CCD video camera DC

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I have one OLD CCD  camera JVC TK-850E for microscope.
 On the rear there are two connectors:
2) AUTOIRIS with three holes 1 GND 2 VIDEO 3 DC IN
The DC is 14.5V 9.3W
How I make the dc connection and use the video camera with my pc ?   tha

Re: CCD video camera DC

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The only reference I can find to the product on the web,
is for a service manual. The JVC site doesn't mention a
user manual, and that tells me that the camera you have,
is part of some bigger kit. Perhaps the kit includes
a power source. JVC does sell cameras separately, so
the fact that there isn't a user manual for your camera,
suggests you don't buy that camera as a separate end-user

If the camera has a separate DC-IN connector, you can
find a power supply at your local electronics store. The
two cameras I own, take 12VDC, and I hooked an unregulated
"brick" to a 7812 regulator IC and made my own regulated
supply. Each camera will have a different spec, and may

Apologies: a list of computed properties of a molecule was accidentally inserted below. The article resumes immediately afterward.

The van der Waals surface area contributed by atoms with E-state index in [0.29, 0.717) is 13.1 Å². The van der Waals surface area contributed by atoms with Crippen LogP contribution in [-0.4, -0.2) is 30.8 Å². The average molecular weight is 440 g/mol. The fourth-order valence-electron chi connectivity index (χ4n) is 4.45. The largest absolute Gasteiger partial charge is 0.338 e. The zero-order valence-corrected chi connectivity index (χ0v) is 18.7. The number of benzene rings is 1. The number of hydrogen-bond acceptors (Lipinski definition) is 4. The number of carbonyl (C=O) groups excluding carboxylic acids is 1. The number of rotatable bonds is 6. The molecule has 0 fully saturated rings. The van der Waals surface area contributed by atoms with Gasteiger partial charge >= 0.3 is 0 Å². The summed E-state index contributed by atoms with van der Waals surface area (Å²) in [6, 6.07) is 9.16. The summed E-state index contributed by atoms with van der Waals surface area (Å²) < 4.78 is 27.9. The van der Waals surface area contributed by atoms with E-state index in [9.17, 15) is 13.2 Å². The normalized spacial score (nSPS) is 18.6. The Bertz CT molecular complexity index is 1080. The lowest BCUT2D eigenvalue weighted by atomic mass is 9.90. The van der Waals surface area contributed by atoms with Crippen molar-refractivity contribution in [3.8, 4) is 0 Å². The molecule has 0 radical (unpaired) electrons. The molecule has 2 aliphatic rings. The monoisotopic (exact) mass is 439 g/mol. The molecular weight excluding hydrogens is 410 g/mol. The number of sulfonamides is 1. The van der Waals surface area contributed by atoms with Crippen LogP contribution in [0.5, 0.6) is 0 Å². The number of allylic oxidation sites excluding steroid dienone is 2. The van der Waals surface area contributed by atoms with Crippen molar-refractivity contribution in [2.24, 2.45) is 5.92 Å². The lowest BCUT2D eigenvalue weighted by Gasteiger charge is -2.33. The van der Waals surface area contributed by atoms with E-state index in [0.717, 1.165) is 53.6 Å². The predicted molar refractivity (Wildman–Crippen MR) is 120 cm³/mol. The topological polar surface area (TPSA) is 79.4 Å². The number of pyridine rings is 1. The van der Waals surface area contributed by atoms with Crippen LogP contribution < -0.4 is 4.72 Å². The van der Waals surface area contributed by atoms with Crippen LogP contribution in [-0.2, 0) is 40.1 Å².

use regulated or unregulated power, somewhere between 12VDC
and 24VDC.

If the camera _only_ has a BNC connector, and it said
"DC IN/VIDEO OUT" next to it, that could spell trouble.
There is a technique for sending power-over-coax, such
as this:

I'm not showing you that page, to suggest you build the
circuit. That page shows you would need a special box
at the end of the coax, to separate the DC power from
the video signal.

So I sure hope your camera has a DC power connector _and_
a BNC video connector. If it does, the camera hook up will
be a lot easier.

A cheap tuner card, with a BT848/BT878, will get you a
picture, like 640x480 in recording mode. Hauppauge makes
these as "Win-TV" cards, but there are many other small
companies making stuff like that. But to use that tuner
card, you need to have a video only connector on the camera,
as if the BNC carries video and power, the video and power
have to be separated, before the video signal can be used.

Note - if you operate the BT848/BT878 card in a "snapshot"
mode, which is what you would want for a microscope, take
several pictures in a row, then "average" the pictures
together. You can do that in Photoshop (for two pictures),
or cook up your own recipe using the primitives in PBMplus.
I find that averaging just two pictures of the same still
object together, measurably improves the video noise problem.

Try to contact someone at JVC, and see if they can tell
you a little more about the camera.

Just a guess,

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